easy Notes – Arrays

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Easy Notes is the new initiative of D2G where we put everything in Layman Language. As name suggests it is made up with the help of individual’s notes, up to the point and consist no further explanations especially designed for Aspirants who have little knowledge about the respective Subject. Very Good to brush up your knowledge.

Today’s Topic: Arrays One Liner

The very common linear structure is array. Since arrays are usually easy to traverse, search and sort, they are frequently used to store relatively permanent collections of data.

# An array is a list of a finite number n of homogeneous data elements (i.e., data elements of the same type) such that:

a)    The elements of the array are referenced respectively by an index consisting of n consecutive numbers.

b)    The elements of the array are stored respectively in successive memory locations.

Opearations of Array

# Two basic operations in an array are storing and retrieving (extraction)

# Storing :    A value is stored in an element of the array with the statement of the form,

Data[i] = X ;  Where I is the valid index in the array

And X  is the element

# Extraction :   Refers to getting the value of an element stored in an array.

X = Data [ i ], Where I is the valid index of the array and X is the element.

Array Representation

# The number n of elements is called the length or size of the array. If not explicitly stated we will assume that the index starts from 0 and end with n-1.

# In general, the length (range) or the number of data elements of the array can be obtained from the index by the formula,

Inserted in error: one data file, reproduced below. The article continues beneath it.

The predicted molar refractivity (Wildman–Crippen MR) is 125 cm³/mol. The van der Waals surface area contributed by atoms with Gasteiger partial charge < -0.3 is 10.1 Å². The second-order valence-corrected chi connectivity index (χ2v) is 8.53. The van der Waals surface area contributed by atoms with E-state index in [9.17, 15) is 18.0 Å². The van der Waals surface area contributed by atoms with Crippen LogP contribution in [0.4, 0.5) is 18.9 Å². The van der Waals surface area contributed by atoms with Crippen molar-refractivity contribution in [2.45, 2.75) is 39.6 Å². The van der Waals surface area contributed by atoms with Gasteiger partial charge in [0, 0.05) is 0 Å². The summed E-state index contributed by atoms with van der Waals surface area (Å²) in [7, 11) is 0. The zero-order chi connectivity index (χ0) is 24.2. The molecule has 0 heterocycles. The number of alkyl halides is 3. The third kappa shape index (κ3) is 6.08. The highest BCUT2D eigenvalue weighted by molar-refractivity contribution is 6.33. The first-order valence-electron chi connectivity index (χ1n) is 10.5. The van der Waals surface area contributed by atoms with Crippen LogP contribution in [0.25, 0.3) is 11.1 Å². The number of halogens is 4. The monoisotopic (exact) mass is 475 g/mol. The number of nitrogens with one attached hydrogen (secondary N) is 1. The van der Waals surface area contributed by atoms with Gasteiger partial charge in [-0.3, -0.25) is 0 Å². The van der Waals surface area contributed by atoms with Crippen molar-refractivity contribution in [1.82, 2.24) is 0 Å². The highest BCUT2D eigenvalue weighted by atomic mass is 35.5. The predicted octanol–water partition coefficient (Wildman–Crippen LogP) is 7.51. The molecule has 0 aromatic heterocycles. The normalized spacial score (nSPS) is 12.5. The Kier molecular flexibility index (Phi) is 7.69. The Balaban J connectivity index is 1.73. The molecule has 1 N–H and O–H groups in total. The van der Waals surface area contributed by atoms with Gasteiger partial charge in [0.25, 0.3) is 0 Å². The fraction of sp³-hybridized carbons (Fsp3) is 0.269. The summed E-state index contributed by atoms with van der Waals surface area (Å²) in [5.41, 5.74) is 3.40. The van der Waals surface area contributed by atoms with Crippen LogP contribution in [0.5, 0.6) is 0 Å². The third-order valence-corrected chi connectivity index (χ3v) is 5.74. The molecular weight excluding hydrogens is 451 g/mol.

Length = UB – LB + 1

# Where UB is the largest index, called the Upper Bound, and LB is the smallest index, called Lower Bound, of the array.

# If LB = 0 and UB = 4 then the length is,

Length = 4 – 0 + 1 = 5

# The elements of an array A may be denoted by the subscript notation (or bracket notation),

A[0], A[1], A[2], … , A[N]

# The number K in A[K] is called a subscript or an index and A[K] is called a subscripted variable.

# Subscripts allow any element of A to be referenced by its relative position in A.

# If each element in the array is referenced by a single subscript, it is called single dimensional array.

# In other words, the number of subscripts gives the dimension of that array.

Two-dimensional Arrays

# A two-dimensional mXn array A is a collection of m*n data elements such that each element is specified by a pair of integers (such as I, J), called subscripts, with the property that,

0 ≤ I < m     and    0 ≤ J < n

# The element of A with first subscript i and second subscript j will be denoted by,

A[i,j] or A[i][j] (in c language)

# Two-dimensional arrays are called matrices in mathematics and tables in business applications; hence two-dimensional arrays are sometimes are called matrix arrays.

# There is a standard way of drawing a two-dimensional mXn array A where the elements of A form a rectangular array with m rows and n columns and where the element A[i][j] appears in row i and column j.

# A row is a horizontal list of elements, and a column is a vertical list of elements.

Example:ch_data_struct3

 

# The two-dimensional array will be represented in memory by a block of m*n sequential memory locations.

# Specifically, the programming languages will store the array either

1.    Column by column, i.e. column-major order, or

2.    Row by row, i.e. row-major order.

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